Barker’s debut line was ugly — 4-2/3 innings pitch, 10 hits, five runs and a walk with four strikeouts in a 6-3 loss. The Dodgers also lost that night, however, so Atlanta was still within 1-1/2 games of first heading into September.
“I didn’t do much tonight. I looked worthless,” Barker told reporters after his first start. “But I’ll do better. I will do better.”
Barker was indeed improved in his second Braves start on Sept. 5, allowing just an unearned run on two hits in seven innings of a 7-5 victory over the Houston Astros. He pitched so-so (three runs in 5-1/3 innings) but got no-decision in a 7-6 loss to the Dodgers in Los Angeles Sept. 11.
In that game, the Braves led 6-3 heading into the bottom of the ninth before relievers Donnie Moore and Gene Garber gave up four runs, the last on a suicide squeeze by rookie R.J. Reynolds. Atlanta had lost two out of three in the series and found itself three games out of first with 19 games left in the season.
“As big as this game was, you’ve got to win it every time,” Royster told the AJC. “… This hurts us bad. Definitely our most costly loss of the season.”
Here are highlights of the nine inning of that Braves-Dodgers game if for some reason you want to watch:
Barker’s next start was a tough-luck 2-1 loss to San Diego on Sept. 17, in which he allowed just two runs in 7-1/3 innings. Steve Bedrosian relieved Barker in a 1-0 game in the eighth and served up a go-ahead, two-run triple.
The loss dropped Atlanta to 3-1/2 games behind the Dodgers. That same day, even more crushing news arrived via the AJC.
Turner finally confirmed that Butler was headed to Cleveland after the season, first telling the player and then the AJC’s Chris Mortensen after Mortensen talked to Butler.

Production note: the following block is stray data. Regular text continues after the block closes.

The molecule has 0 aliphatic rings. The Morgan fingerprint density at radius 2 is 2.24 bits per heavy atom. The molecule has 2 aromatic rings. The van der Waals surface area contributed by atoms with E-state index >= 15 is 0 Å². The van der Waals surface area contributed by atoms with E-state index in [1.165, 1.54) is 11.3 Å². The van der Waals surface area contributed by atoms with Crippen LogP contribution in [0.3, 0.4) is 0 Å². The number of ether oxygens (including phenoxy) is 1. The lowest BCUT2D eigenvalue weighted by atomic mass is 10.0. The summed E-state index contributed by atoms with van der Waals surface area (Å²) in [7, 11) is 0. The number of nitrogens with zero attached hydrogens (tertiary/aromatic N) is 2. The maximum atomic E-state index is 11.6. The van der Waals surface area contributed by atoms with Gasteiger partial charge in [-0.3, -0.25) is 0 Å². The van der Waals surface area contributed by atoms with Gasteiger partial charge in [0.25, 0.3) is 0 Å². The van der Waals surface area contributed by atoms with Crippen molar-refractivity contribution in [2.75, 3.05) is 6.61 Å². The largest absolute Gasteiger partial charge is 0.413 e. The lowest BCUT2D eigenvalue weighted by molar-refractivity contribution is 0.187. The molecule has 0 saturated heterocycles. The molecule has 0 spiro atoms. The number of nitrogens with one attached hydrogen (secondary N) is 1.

“He said, ‘yeah, you’re going to Cleveland,” Butler said. “… I couldn’t believe this news when I heard it originally and I still can’t believe it. But it’s happening. It’s done.”
As he so often did, Turner drew the ire of the commissioner’s office by opening his big yap. Due to concerns that a “lame duck” player such as Butler might not be motivated to perform for his old club, commissioner Bowie Kuhn was reportedly considering sending Butler immediately to Cleveland to play out the final two weeks of the season. (Kuhn ultimately fined Turner $25,000 and allowed Butler to stay with the Braves through the end of 1983.)
The Braves were down by four games with 14 to play at that point, having lost 4-2 in 13 innings to the Padres on Sept. 18. They split a doubleheader with Cincinnati Sept. 21, then lost 6-4 to the Reds the following day to drop to 4-1/2 games out entering a three-game series with the Dodgers in Atlanta beginning Sept. 23.